Increasing COVID-19 detection through secondary distribution of self-tests
Researchers at the University of Pennsylvania looked at whether individuals might be motivated to self-test for COVID-19 and to distribute self-test kits, given the urgent need to increase testing and contact tracing. The question was, with the growing availability of COVID-19 self-testing kits, would at-risk or infected individuals distribute test kits to their social networks. Such a strategy has been successfully employed to increase HIV testing. Participants were provided information about self-tests and how they are used. The team then used a six-point scale (1 being “extremely unlikely” and 6 “extremely likely) to describe their level of motivation to distribute self-test kits to contacts if they tested positive, self-test if they received a kit from a potentially infected contact and order a free self-test if they were exposed to COVID-19. In each case, the motivation was high. Among 584 respondents, 90.1% said they would distribute kits to contacts, 86.1% would self-test if given a kit and 82.8% would order a kit if exposed to the virus. “Motivation is a prerequisite for voluntary behavior, and our findings suggest that the secondary distribution of COVID-19 self-test kits may be associated with increased test uptake and case detection,” the researchers wrote. “However, individuals with lower socioeconomic status reported lower motivation and may be less likely to distribute test kits and self-test; behavioral interventions may help increase motivation in this population. There work appeared online Jan. 20, 2021, in JAMA Network Open.
COVID-19 and breath analysis
Researchers in the U.K. and Germany examined the feasibility of using breath analysis to distinguish COVID-19 from other respiratory conditions with near-patient gas chromatography-ion mobility spectrometry (GC-IMS). Patients presenting at hospital with possible COVID-19 infection provided a single breath sample, which was analyzed for volatile organic compounds (VOCs) using GC-IMS. COVID-19 infection was identified by transcription polymerase chain reaction (RT-qPCR) or oral/nasal swabs and clinical review. After eliminating environmental contaminants, COVID-19 breath biomarkers were identified and a breath score based on the relative abundance of a panel of VOCs was proposed and tested. Of the 98 patients recruited, 63.6% in the Edinburgh, U.K., and 15.45 in Dortmund, Germany, had COVID-19. Other diagnoses included asthma, chronic obstructive pulmonary disease, bacterial pneumonia and cardiac problems. “Multivariate analysis identified aldehydes (ethanol, octanal), ketones (acetone, butanone), and methanol that discriminated COVID-19 from other conditions. An unidentified-feature with significant predictive power for severity/death was isolated in Edinburgh, while heptanal was identified in Dortmund,” the authors wrote. Accuracy in distinguishing COVID-19 patients vs non-COVID-19 patients was 80% in Edinburgh and 81.5% in Dortmund, demonstrating 82.4% sensitivity and 75% specificity. “These two studies independently indicate that patients with COVID-19 can be rapidly distinguished from patients with other conditions at first healthcare contact. … Development and validation of this approach may allow rapid diagnosis of COVID-19 in the coming endemic flu season,” they said. The research paper appeared in the December 2020 issue of in The Lancet EClinicalMedicine.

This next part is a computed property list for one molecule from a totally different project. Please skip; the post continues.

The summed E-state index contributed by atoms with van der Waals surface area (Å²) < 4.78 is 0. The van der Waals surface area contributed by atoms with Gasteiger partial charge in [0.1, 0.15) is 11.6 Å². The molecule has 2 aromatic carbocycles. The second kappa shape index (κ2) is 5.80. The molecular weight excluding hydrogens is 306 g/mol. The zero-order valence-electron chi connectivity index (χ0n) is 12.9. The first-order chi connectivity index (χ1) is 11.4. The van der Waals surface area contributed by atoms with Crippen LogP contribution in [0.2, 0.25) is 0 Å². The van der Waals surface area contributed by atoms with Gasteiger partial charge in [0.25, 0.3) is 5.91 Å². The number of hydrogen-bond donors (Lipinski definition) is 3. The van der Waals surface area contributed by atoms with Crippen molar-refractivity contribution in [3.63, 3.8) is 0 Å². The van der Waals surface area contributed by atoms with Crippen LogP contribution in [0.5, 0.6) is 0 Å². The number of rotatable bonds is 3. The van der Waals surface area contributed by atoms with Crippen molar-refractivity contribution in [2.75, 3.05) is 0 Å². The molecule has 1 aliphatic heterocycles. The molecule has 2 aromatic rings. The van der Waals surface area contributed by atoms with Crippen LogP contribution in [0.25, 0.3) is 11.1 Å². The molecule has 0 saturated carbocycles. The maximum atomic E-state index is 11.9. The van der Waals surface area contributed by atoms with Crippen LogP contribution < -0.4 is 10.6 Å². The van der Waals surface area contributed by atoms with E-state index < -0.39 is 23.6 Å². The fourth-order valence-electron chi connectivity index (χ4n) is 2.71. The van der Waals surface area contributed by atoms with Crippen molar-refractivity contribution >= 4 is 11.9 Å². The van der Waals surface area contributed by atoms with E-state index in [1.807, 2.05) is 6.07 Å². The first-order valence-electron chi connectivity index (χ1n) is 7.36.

Saving lives from colorectal cancer
Researchers at the University of Exeter have shown that a simple, inexpensive test can help to identify individuals at risk of developing colorectal cancer (CRC), aiding in early diagnosis and improved outcomes. The team analyzed data from 3,890 patients at low risk for CRC who received the fecal immunochemical test (FIT) between June and December 2018. The test, which costs about £4 (US$5.50), can detect traces of blood in feces. Of those who took the test, 618 tested positive for blood in their stools, 43 of whom were diagnosed with CRC in the previous 12 months. Only eight patients who tested negative were diagnosed with CRC in the following year. “This is a major diagnostic advance: low-risk patients were previously either not investigated, and had more emergency admissions and worst survival, or were referred for colonoscopy,” the authors concluded. “The background rate of cancer of 1.3% in this population meant that 77 patients had to be offered colonoscopy to identify one cancer, potentially swamping endoscopy services, and putting patients at a small risk of complications.” The study was published in the Jan. 19, 2021, online issue of the British Journal of Cancer.
New classification scheme for glioblastomas
Researchers at Columbia University have developed a new subtyping scheme for glioblastoma multiforme (GBM) and used it to identify glioblastomas driven by mitochondrial hyperactivity. In contrast to many other tumor types, identifying individual driver mutations through genome and transcriptome analysis has not, to date, resulted in better clinical outcomes, prompting the Columbia team to take a pathway-based approach to classifying glioblastomas. They identified four subtypes, which they classified as proliferative/progenitor, neuronal, mitochondrial or glycolytic/plurimetabolic. Mitochondrial subtype tumors, which made up roughly 20% of all glioblastomas, used exclusively oxidative phosphorylation to fuel themselves, and “exhibited marked vulnerability to inhibitors of oxidative phosphorylation,” the authors wrote. Mitochondrial glioblastomas had a slightly better outlook than other subtypes, prompting the authors to conclude that “the pathway-based classification of GBM informs survival and enables precision targeting of cancer metabolism.” They published their findings in the Jan. 11, 2021, online issue of Nature Cancer.